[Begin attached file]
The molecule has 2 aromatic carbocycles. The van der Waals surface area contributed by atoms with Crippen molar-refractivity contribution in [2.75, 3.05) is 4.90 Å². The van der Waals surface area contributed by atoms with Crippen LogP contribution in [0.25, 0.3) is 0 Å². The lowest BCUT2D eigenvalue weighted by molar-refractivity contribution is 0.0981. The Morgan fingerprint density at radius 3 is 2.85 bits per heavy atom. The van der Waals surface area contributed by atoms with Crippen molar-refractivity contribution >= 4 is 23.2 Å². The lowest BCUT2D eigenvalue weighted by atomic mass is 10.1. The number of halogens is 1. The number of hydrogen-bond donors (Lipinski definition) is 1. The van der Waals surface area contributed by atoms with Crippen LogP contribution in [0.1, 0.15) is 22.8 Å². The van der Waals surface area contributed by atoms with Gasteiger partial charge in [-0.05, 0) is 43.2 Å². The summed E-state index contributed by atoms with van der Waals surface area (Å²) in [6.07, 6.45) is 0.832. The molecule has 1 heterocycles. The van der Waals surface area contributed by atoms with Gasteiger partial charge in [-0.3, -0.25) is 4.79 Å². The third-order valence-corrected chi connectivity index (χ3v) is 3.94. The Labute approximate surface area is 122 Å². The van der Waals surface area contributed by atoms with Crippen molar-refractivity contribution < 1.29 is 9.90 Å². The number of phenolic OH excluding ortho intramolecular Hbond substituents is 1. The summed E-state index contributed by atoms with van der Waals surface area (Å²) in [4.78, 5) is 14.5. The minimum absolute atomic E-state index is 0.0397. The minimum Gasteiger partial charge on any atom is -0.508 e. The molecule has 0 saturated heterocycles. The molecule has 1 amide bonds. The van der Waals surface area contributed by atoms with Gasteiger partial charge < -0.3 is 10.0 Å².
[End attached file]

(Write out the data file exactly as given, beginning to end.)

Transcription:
The molecule has 2 aromatic carbocycles. The van der Waals surface area contributed by atoms with Crippen molar-refractivity contribution in [2.75, 3.05) is 4.90 Å². The van der Waals surface area contributed by atoms with Crippen LogP contribution in [0.25, 0.3) is 0 Å². The lowest BCUT2D eigenvalue weighted by molar-refractivity contribution is 0.0981. The Morgan fingerprint density at radius 3 is 2.85 bits per heavy atom. The van der Waals surface area contributed by atoms with Crippen molar-refractivity contribution >= 4 is 23.2 Å². The lowest BCUT2D eigenvalue weighted by atomic mass is 10.1. The number of halogens is 1. The number of hydrogen-bond donors (Lipinski definition) is 1. The van der Waals surface area contributed by atoms with Crippen LogP contribution in [0.1, 0.15) is 22.8 Å². The van der Waals surface area contributed by atoms with Gasteiger partial charge in [-0.05, 0) is 43.2 Å². The summed E-state index contributed by atoms with van der Waals surface area (Å²) in [6.07, 6.45) is 0.832. The molecule has 1 heterocycles. The van der Waals surface area contributed by atoms with Gasteiger partial charge in [-0.3, -0.25) is 4.79 Å². The third-order valence-corrected chi connectivity index (χ3v) is 3.94. The Labute approximate surface area is 122 Å². The van der Waals surface area contributed by atoms with Crippen molar-refractivity contribution < 1.29 is 9.90 Å². The number of phenolic OH excluding ortho intramolecular Hbond substituents is 1. The summed E-state index contributed by atoms with van der Waals surface area (Å²) in [4.78, 5) is 14.5. The minimum absolute atomic E-state index is 0.0397. The minimum Gasteiger partial charge on any atom is -0.508 e. The molecule has 0 saturated heterocycles. The molecule has 1 amide bonds. The van der Waals surface area contributed by atoms with Gasteiger partial charge < -0.3 is 10.0 Å².